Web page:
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A VISION FOR A NEW COUNTRY PARK IN UTTLESFORD
Following the announcement on 8 May 2020 of our strategy for the restoration of Easton Park, SEP has today issued a document that sets out the rationale for this proposal and how it might be achieved.
The SEP Vision
Our Strategy is driven by:
Community Health and Wellbeing Benefits
SEP have always believed that Easton Park is not a sustainable location for new housing – whether 10,000 dwellings or any smaller number – and campaigned strongly against the proposals throughout the previous local plan process and at the public hearings in 2019.
In January 2020, the government appointed planning inspectors published their findings from the hearings with the outcome that they found the local plan to be unsound and a recommendation that it should be withdrawn. Following a peer review by Local Government Association consultants which reached the same conclusions, UDC resolved to withdraw the plan in April 2020.
Whilst welcoming the decision of UDC by an overwhelming majority to withdraw the local plan that has caused such concern to residents over the past few years, SEP believe that there is now an opportunity for a fundamental reassessment of the District’s needs. Housing is a key necessity but must be seen in the context of other key requirements for Uttlesford.
This reassessment needs to be undertaken in the context of the climate emergency we face, the commitments made by central and local government, and the increasing awareness, compounded by the Covid–19 pandemic, of the need to protect our natural surroundings for the physical and mental health and wellbeing of all.
In 2019 the UK government committed to becoming carbon neutral “Net Zero” by 2050. Essex County Council has made similar commitments, notably the Essex Forest Initiative to plant £1m worth of trees over the next five years. Also, in 2019 UDC declared a Climate and Environmental Emergency with a net zero carbon goal of 2030. A common theme to all these initiatives is the critical importance of planting trees as evidenced by DEFRA’s England Tree Strategy Consultation (June 2020) and the Committee on Climate Change Progress Report (June 2020).
The district of Uttlesford is extremely fortunate to have in Easton Park an exceptional asset - an ancient park of 1,000 acres with extensive wildlife and a rich heritage evidenced by multiple listed buildings.
Though damaged during World War II through the destruction of 10,000 trees to build an airfield, the Park remains whole and entire retaining the shape it has had for over 400 years. The Park is also remarkable for its biodiversity and is a haven for a wide range of flora and fauna.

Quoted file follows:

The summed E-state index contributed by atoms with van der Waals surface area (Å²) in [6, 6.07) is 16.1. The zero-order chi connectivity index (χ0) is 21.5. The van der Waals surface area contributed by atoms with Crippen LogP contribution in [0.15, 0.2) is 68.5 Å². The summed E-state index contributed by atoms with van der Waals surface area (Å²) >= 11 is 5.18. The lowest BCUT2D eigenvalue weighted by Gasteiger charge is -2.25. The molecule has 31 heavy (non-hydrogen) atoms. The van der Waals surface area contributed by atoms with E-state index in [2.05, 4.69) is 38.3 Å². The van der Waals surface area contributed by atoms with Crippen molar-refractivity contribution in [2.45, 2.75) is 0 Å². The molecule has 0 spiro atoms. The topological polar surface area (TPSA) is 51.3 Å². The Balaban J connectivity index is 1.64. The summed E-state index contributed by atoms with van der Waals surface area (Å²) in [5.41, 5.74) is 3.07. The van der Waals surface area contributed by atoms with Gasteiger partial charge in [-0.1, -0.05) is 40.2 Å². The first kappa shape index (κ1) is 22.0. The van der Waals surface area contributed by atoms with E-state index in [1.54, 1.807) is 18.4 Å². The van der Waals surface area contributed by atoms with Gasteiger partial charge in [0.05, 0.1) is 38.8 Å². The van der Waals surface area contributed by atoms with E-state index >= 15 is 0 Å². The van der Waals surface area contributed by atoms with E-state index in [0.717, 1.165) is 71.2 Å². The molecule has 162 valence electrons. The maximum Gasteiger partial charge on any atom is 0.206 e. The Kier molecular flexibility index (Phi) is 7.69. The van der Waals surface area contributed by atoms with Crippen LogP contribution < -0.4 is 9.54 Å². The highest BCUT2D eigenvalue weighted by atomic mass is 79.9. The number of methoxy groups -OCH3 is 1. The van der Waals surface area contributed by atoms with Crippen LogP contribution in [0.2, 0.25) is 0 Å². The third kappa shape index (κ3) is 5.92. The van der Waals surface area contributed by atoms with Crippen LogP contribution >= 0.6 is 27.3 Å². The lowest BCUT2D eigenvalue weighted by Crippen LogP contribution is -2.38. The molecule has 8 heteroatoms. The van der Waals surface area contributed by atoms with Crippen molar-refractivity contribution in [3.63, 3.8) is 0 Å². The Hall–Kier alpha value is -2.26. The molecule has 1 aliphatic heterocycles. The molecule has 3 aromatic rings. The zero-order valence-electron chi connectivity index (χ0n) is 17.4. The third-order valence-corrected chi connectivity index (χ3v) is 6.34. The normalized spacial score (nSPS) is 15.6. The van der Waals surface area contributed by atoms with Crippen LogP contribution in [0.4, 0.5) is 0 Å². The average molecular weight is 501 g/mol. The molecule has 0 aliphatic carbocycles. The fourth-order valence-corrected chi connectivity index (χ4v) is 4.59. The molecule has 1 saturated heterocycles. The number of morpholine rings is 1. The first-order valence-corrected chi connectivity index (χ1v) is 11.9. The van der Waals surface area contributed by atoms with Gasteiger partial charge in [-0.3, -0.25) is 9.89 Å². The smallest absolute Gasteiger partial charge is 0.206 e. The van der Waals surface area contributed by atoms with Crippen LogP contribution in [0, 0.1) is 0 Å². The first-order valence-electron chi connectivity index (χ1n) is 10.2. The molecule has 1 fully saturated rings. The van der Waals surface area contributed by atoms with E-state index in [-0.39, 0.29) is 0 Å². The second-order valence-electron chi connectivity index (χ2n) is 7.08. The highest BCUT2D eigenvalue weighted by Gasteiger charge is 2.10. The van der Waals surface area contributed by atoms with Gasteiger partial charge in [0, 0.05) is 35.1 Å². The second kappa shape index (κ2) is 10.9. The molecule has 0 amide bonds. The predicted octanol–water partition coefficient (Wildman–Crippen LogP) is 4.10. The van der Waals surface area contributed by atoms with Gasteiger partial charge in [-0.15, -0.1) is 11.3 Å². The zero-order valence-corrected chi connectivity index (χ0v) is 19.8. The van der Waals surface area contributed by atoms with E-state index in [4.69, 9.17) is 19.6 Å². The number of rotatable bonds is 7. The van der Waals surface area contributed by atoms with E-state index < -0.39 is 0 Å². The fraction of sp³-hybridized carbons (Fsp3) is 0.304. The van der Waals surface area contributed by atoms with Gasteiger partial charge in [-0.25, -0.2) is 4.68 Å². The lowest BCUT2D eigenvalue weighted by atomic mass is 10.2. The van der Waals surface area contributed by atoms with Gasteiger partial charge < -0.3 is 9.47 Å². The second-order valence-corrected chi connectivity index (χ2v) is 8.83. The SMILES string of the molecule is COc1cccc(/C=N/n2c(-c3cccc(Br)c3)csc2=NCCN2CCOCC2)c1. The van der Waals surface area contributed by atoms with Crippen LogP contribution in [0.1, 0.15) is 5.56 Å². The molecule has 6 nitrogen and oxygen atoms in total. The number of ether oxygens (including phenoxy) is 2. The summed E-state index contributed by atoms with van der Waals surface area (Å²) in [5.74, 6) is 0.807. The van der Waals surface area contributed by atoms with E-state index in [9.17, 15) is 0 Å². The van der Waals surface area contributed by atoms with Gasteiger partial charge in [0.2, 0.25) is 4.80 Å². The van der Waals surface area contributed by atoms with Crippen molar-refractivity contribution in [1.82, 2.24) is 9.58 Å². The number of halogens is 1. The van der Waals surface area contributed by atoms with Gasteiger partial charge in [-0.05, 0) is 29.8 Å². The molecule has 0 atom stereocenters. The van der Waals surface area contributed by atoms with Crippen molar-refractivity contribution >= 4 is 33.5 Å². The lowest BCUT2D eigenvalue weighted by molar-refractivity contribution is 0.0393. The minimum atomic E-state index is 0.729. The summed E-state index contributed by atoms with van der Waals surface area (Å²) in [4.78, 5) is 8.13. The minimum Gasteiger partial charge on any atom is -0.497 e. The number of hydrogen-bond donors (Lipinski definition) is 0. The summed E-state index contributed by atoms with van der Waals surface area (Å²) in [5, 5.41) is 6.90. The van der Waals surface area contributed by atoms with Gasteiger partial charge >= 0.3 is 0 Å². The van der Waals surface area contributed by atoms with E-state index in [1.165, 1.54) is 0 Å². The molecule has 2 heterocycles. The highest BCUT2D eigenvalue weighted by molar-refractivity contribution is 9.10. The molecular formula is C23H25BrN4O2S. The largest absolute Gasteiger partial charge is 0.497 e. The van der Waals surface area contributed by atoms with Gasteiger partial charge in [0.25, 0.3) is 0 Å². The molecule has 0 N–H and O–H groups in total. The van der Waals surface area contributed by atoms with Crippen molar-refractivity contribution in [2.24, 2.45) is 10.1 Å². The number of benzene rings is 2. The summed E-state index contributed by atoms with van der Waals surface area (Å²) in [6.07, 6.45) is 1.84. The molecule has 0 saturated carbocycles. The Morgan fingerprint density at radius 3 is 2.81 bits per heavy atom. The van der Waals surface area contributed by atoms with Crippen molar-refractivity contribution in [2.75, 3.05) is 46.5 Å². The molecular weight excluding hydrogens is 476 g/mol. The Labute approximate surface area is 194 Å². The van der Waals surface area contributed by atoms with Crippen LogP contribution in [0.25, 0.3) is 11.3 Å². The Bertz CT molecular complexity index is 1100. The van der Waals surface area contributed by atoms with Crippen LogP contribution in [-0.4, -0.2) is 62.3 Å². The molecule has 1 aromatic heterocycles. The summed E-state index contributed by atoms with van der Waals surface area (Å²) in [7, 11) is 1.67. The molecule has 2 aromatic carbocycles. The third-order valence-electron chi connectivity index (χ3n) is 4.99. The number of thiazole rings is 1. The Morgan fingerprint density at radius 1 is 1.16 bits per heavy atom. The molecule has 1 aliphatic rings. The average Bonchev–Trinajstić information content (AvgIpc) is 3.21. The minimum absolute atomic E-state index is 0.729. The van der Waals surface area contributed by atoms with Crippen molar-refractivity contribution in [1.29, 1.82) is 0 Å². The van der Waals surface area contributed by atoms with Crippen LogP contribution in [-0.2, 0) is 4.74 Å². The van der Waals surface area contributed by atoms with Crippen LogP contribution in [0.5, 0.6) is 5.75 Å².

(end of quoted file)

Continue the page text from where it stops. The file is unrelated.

SEP are campaigning for the restoration of Easton Park under the headline of RESTORE EASTON PARK – 10,000 trees not 10,000 houses. Our campaign focuses on repairing the damage inflicted on the Park in World War II when 10,000 trees were detonated to build an airfield. SEP have produced a Vision document which sets out a vision for the restoration of Easton Park in line with the following SEP strategy drivers:
1. Community Health and Wellbeing Benefits
Provision of the open space needed in the south of the District and the protection of Hatfield Forest.
2. A Response to the Climate Change Emergency
The opportunity to replace the 10,000 trees destroyed in WWII and create new woodlands that would make a significant contribution to Uttlesford’s ambitious climate targets and the UK Net Zero 2050 emissions target.
3. Recognition of the History and Heritage of Easton Park
The protection of the numerous heritage assets within the boundary of the park and their settings.
Our objective is to work with UDC, the owners of Easton Park and all relevant stakeholders to provide future generations with a worthy legacy.
To read the SEP Vision for Easton Park
To read the full history of Easton Park
To see Easton Park and its heritage assets
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The former mansion of Easton Lodge set within Easton Park.
This bird’s-eye view Skynner engraving of 1756 shows the earlier house within the setting of the grounds of the historic Easton Park.
The engraving shows the free-standing trees in the extensive areas of wood pasture set out as a “Patte D’oie” (Goose Foot) formation.